Longmire Historic District
|Location||Mt. Rainier National Park, Longmire, Washington|
|Area||85 acres (34 ha)|
|Architectural style||Rustic style|
|Governing body||National Park Service|
|MPS||Mt. Rainier National Park MPS|
|NRHP Reference #||
|Added to NRHP||March 13, 1991|
Longmire, which is effectively encompassed by the Longmire Historic District, is a visitor services center in Mount Rainier National Park, located 6.5 miles (10.5 km) east of the Nisqually Entrance. The area is in the Nisqually River valley at an elevation of 2,761 feet (842 m) between The Ramparts Ridge and the Tatoosh Range. Longmire is surrounded by old-growth douglas fir, western red cedar and western hemlock.
The Longmire Historic District comprises the former headquarters district of the park and its chief developed area. The district includes 58 contributing buildings and structures, including four structures individually listed on the National Register of Historic Places. It is home to the largest concentration of National Park Service Rustic–style structures in the park, and one of the most notable groups of such structures in any U.S. national park. The district lies on either side of the Paradise-Nisqually Road, with the Longmire Meadows area on the north side and the park concession and administration facilities on the south side of the road.
Individually listed structures on the National Register include the Longmire Buildings, a National Historic Landmark comprising the park's former headquarters, the Longmire Cabin, and three comfort stations, L-302, L-303 and L-304. The district was placed on the National Register of Historic Places on March 13, 1991. Longmire is also the location of Mount Rainier's National Park Inn, the Longmire Museum. These buildings are constructed in rustic style. The National Park Inn is the only accommodation in the park open all year round. The Longmire Historic District is in turn part of the Mount Rainier National Historic Landmark District, which encompasses the entire park and which recognizes the park's inventory of Park Service-designed rustic architecture.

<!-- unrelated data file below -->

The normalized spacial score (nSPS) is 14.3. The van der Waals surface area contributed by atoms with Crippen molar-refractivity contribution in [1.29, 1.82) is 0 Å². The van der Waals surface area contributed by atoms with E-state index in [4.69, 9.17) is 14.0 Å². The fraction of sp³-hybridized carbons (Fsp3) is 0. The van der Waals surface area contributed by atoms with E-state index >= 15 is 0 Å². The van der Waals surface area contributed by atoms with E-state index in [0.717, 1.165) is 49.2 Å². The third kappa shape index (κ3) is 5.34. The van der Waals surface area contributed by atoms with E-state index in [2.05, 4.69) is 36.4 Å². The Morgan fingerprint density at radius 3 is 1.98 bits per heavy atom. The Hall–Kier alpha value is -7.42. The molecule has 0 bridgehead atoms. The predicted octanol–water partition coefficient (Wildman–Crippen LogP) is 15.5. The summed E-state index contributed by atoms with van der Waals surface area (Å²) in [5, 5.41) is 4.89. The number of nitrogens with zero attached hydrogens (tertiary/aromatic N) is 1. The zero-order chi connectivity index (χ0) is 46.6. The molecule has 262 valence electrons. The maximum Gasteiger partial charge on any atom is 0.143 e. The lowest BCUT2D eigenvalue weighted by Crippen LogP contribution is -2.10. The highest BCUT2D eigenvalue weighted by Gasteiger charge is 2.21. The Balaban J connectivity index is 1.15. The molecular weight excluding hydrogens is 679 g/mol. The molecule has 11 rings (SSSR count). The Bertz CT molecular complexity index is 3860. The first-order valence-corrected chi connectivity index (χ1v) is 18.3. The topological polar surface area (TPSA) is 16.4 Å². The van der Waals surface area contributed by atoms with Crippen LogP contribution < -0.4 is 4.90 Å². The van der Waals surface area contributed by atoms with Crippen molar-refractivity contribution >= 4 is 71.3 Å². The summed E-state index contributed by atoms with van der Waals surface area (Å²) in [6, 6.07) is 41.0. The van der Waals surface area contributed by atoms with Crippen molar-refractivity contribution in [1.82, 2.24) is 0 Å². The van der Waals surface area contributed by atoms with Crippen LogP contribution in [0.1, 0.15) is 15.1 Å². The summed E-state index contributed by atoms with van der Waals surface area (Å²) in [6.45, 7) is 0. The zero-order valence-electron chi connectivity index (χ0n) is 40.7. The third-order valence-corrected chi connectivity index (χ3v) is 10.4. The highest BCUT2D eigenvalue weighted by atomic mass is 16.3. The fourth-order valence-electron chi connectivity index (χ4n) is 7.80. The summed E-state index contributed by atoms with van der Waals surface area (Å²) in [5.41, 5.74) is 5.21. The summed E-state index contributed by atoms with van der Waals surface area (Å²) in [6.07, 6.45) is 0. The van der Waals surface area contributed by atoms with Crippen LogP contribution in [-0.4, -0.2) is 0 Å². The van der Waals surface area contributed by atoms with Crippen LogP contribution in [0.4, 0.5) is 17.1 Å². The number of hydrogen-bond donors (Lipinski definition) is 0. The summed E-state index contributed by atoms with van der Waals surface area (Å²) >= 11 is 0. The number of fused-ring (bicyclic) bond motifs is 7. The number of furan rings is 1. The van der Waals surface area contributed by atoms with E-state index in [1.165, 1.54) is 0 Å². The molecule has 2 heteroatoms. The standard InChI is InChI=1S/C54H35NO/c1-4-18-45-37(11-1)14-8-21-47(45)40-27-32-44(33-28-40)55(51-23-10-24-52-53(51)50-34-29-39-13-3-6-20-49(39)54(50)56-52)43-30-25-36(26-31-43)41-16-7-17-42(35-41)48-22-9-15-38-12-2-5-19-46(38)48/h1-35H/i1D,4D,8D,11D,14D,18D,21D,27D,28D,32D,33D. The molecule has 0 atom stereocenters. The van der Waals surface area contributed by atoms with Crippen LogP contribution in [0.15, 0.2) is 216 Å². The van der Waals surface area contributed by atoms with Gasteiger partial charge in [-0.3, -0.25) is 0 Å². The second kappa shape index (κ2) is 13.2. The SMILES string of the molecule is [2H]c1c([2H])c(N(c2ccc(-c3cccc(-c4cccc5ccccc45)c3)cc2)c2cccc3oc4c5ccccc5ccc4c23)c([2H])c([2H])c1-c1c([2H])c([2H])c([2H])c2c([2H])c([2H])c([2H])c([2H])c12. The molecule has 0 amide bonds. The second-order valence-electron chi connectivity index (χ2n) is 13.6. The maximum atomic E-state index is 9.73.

Longmire is the second most popular destination for visitors to Mount Rainier National Park after Paradise. Of the more than 1.3 million people who visited the park in 2000, 38% visited Longmire. The Cougar Rock Campground is about 2 miles (3 km) north east of Longmire. Longmire is one of the starting points of the Wonderland Trail.
In 1883 James Longmire built a trail from Succotash Valley in Ashford 13 miles (21 km) to the hot springs where he built cabins in the area which now bears his name. John Muir described staying there on the way to his ascent of Mount Rainier in 1888. The oldest surviving structure in the National Park is a cabin built by Longmire's son Elcaine Longmire at the springs in 1888. It is located north of the road in the area now called Longmire Meadows.
From 1899 to 1904 approximately 500 people a year visited Longmire Springs in the summer months. They reached the area by train to Ashford and then on Longmire's wagon trail. They enjoyed the mineral springs and the view of Mount Rainier. They could also hike to Paradise or Indian Henry's Hunting Grounds, both about 6 miles (10 km) from Longmire Springs on trails built by the Longmire family.
In 1890, Longmire built a 5-room hotel, which was later expanded. By 1906, the Longmire's hotel with assorted tents and cabins totaled 30 rooms. In that year, the Tacoma and Eastern Railroad built the original National Park Inn at Longmire, a three-story building with accommodation for 60 guests. Having a competitor establish in the Longmire area soured relations between the National Park and the Longmire family. There followed some legal disputes between the Longmires and park officials including the opening of a saloon by Robert Longmire (James' son) and its subsequent closure by Acting Superintendent Grenville F. Allen who thought it a "public nuisance."
Constructed in an early rustic style, a Hiker's Center was built in 1911 by the Tacoma and Eastern Railroad. It is now the Longmire general store.
The Longmires wearied of park pressures to improve their facilities, and after Elcaine's death in 1915, they leased their property to the newly formed Longmire Springs Hotel Company in 1916. The new operators promptly built an additional hotel structure along with 16 wood-frame cabins. Although the property was cleaned up and improved, operating as "The New Longmire Springs Hotel", it still did not meet the quality level of the National Park Inn across the road.